Border Collie nips at guests

Jo
jomccartney

Hi! My friend has a 6-month old Border Collie. Apparently, they did socialise the dog. And apparently when he's at his home, he's very well behaved. But my friends came to stay with us for a couple of weeks, and here, he acts very differently. He is very nervous around people and shows a lot of signs of mild aggression when people come in. He's even nipped at a few guests...unprovoked! I'd like to give my friends some helpful advice but don't know what to tell them. One of my friends is quite bonded with the dog and understands him well. My other friend though has never owned a dog and doesn't really understand the concept of positive reinforcement. Could someone help me formulate some good advice? Thanks!

2 Answers
Justine
jseraphin

Hi there! Thanks for getting in touch! Sounds like you’ve got quite a situation on your hands. 

It’s hard to diagnose from afar, but from the few clues you’ve given me, I could hypothesise that this dog’s behaviour comes from the three following problems – this is how I would address them.

1 – A lack of socialisation

Perhaps your friends have started the socialisation process but haven’t gone far enough. Socialisation doesn’t just happen at puppyhood; it can and should continue throughout a dog’s life. Explain to your friends that the more they go to new places, the more they meet new people, and the more they confront their dog to new situations, the more their dog will be prepared for anything. A dog that stays home and sees the same people all the time tends to become nervous in new situations very easily – and this could lead to aggressivity.   

2 – A lack of confidence

Nervousness and anxiety often comes from a lack of confidence. To build up a dog’s confidence, the best thing to do is to work on training. Ask your friends how many commands their dog knows. As a Border Collie, this dog should be constantly mentally challenged. By teaching their dog commands or tricks, they are not only taking care of his mental health, but also strengthening their dog-owner bond – both of which help to build a dog’s confidence. It goes without saying that the training should be based on positive reinforcement methods.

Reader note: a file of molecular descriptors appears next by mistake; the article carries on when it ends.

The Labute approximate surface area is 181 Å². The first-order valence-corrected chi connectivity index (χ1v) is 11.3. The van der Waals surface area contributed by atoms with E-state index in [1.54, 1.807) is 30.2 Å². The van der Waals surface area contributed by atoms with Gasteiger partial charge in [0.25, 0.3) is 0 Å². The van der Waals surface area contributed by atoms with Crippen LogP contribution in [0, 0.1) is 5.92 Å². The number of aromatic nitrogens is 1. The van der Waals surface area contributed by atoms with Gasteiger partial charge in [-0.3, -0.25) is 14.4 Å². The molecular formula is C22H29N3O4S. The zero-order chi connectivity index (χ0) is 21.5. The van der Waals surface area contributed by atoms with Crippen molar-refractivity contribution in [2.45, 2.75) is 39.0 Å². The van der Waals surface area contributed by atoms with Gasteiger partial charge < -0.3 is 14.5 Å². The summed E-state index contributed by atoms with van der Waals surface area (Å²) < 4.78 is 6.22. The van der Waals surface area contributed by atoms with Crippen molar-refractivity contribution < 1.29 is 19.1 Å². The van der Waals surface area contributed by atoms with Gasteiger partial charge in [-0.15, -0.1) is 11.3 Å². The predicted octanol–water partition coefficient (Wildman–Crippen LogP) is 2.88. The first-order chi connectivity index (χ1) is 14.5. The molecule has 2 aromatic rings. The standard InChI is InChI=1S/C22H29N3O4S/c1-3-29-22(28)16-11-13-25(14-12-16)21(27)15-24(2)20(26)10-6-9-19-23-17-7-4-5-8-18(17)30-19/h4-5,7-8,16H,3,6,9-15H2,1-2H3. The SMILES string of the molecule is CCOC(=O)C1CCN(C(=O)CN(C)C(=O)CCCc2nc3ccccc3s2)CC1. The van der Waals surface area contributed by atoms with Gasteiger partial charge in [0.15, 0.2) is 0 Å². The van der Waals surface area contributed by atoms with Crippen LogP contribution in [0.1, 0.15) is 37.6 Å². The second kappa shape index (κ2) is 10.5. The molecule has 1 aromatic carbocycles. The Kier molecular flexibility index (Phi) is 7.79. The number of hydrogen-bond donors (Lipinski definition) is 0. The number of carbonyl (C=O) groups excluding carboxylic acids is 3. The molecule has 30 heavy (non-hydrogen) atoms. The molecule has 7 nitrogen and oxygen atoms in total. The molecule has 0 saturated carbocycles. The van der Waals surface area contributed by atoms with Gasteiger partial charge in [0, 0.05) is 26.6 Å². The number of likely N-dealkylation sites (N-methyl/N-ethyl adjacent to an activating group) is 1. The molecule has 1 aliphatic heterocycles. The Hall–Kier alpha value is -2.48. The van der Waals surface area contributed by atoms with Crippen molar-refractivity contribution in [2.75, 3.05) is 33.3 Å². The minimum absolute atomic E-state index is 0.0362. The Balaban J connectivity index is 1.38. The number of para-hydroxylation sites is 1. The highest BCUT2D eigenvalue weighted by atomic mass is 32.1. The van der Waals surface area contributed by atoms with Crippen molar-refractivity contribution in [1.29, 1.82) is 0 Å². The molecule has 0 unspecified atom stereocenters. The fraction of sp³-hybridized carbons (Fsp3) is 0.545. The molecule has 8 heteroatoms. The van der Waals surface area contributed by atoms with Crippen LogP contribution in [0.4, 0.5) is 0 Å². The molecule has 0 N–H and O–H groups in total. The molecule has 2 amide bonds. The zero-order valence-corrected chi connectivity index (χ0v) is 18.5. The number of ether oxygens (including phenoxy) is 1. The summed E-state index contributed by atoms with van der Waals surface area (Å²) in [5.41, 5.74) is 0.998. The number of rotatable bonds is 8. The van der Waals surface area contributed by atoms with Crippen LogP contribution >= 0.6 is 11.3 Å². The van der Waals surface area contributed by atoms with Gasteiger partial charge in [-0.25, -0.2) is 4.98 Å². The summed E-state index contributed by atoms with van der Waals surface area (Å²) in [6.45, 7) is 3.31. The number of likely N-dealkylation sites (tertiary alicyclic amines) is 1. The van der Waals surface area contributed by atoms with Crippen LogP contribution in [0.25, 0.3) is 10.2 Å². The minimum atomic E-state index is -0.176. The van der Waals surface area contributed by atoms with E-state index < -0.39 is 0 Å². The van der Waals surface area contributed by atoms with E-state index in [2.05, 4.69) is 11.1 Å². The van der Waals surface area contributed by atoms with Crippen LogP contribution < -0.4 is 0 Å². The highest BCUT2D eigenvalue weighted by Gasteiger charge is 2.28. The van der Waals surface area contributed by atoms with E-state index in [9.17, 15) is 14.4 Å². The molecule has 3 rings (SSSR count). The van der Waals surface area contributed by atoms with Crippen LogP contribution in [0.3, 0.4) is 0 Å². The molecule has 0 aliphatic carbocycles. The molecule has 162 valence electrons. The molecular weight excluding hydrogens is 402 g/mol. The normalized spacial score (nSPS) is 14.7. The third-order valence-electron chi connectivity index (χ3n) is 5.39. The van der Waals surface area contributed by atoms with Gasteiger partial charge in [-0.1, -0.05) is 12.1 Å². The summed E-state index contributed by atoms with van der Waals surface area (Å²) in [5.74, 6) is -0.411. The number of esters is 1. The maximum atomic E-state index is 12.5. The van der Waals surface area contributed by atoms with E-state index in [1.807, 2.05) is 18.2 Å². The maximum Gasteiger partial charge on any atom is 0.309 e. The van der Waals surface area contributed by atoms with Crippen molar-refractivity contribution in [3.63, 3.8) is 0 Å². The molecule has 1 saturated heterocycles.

3 – Some sort of anxiety that may be rooted in a traumatic past experience

You mention that one of your friends “doesn’t understand the concept of positive reinforcement”. If this owner has ever used punishment or force while trying to handle or communicate with the dog, it could be that this traumatised the dog (Border Collies are particularly sensitive, too). If the dog has built up a sensitivity to people, you’re going to have to work on de-sensitising him. Tell your friends to go see a behaviourist or professional trainer for this, as they’ll need someone experienced who can see first-hand how the dog behaves.

Hope this helps. Best of luck! 

Justine Seraphin, BSc (Hons) Animal Behaviour and Welfare

Yvonne
Dusen

Hello!

The BC is showing a completely normal BC behaviour - he is herding your friends guests. 

A BC is very sensitive to movement. They are bred to herd and it is deeply embedded in their person. 

First of all the dog needs enough stimuli, both physical and mentally. Secondly he probably need to be taught to relax. Most BCs that lives with "commoners"(nord shephers or sports ppl) are understimulated or the other, without proper guidance. 

So suggestion is 3x10 minutes of mental stimuli . Teach the dog to sit, teach him to lie down, stay on a mat, fetch things. Youtube is a wonderweapon for ideas. 

Exercise - use a long lead and do not allow the dog to practice unwanted behaviour When having visitors, use a lead and gently but firmly disengage the dog if he herds. 
I strongly recommend Susan Garrett btw - she is amaze.  Also the Dog Guardian is really great, and he lives in Britain! 

Also. BSs are not "sensitive" and easily broken. They are working dogs, with lots of nervous energy if they do not receive the correct training and exercise. I do not train positively - I train balanced. It is not possible to train 100% positive unless you have no life whatsoever and want your dog to live in a confined space, only to be let out when you let him. 
A dog needs structure, guidance and firm and fair rules. To punish a dog physically for not training him is unfair on the dog. You can tell your friend that. Any faults in the dog is a reflection of the owner. (usually, however sometimes you do have that nutcase and often it is a BC ;)) 

I am a Norwegian so my apologies for bad linguistics.  

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